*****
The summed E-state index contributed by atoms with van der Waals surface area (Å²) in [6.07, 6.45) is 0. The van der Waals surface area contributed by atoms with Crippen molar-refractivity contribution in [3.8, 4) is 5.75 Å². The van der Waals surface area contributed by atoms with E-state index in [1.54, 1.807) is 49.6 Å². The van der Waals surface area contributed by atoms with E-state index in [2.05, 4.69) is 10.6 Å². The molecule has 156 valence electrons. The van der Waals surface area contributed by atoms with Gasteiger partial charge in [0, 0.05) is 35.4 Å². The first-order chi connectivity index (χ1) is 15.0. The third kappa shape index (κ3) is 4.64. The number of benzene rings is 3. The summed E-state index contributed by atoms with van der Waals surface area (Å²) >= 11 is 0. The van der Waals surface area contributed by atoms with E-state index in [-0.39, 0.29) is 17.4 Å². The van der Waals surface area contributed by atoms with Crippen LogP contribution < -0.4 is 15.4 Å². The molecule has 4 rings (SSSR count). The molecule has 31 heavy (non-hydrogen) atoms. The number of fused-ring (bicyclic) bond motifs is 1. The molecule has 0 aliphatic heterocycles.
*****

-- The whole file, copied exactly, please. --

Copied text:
The summed E-state index contributed by atoms with van der Waals surface area (Å²) in [6.07, 6.45) is 0. The van der Waals surface area contributed by atoms with Crippen molar-refractivity contribution in [3.8, 4) is 5.75 Å². The van der Waals surface area contributed by atoms with E-state index in [1.54, 1.807) is 49.6 Å². The van der Waals surface area contributed by atoms with E-state index in [2.05, 4.69) is 10.6 Å². The molecule has 156 valence electrons. The van der Waals surface area contributed by atoms with Gasteiger partial charge in [0, 0.05) is 35.4 Å². The first-order chi connectivity index (χ1) is 15.0. The third kappa shape index (κ3) is 4.64. The number of benzene rings is 3. The summed E-state index contributed by atoms with van der Waals surface area (Å²) >= 11 is 0. The van der Waals surface area contributed by atoms with E-state index in [-0.39, 0.29) is 17.4 Å². The van der Waals surface area contributed by atoms with Crippen LogP contribution < -0.4 is 15.4 Å². The molecule has 4 rings (SSSR count). The molecule has 31 heavy (non-hydrogen) atoms. The number of fused-ring (bicyclic) bond motifs is 1. The molecule has 0 aliphatic heterocycles.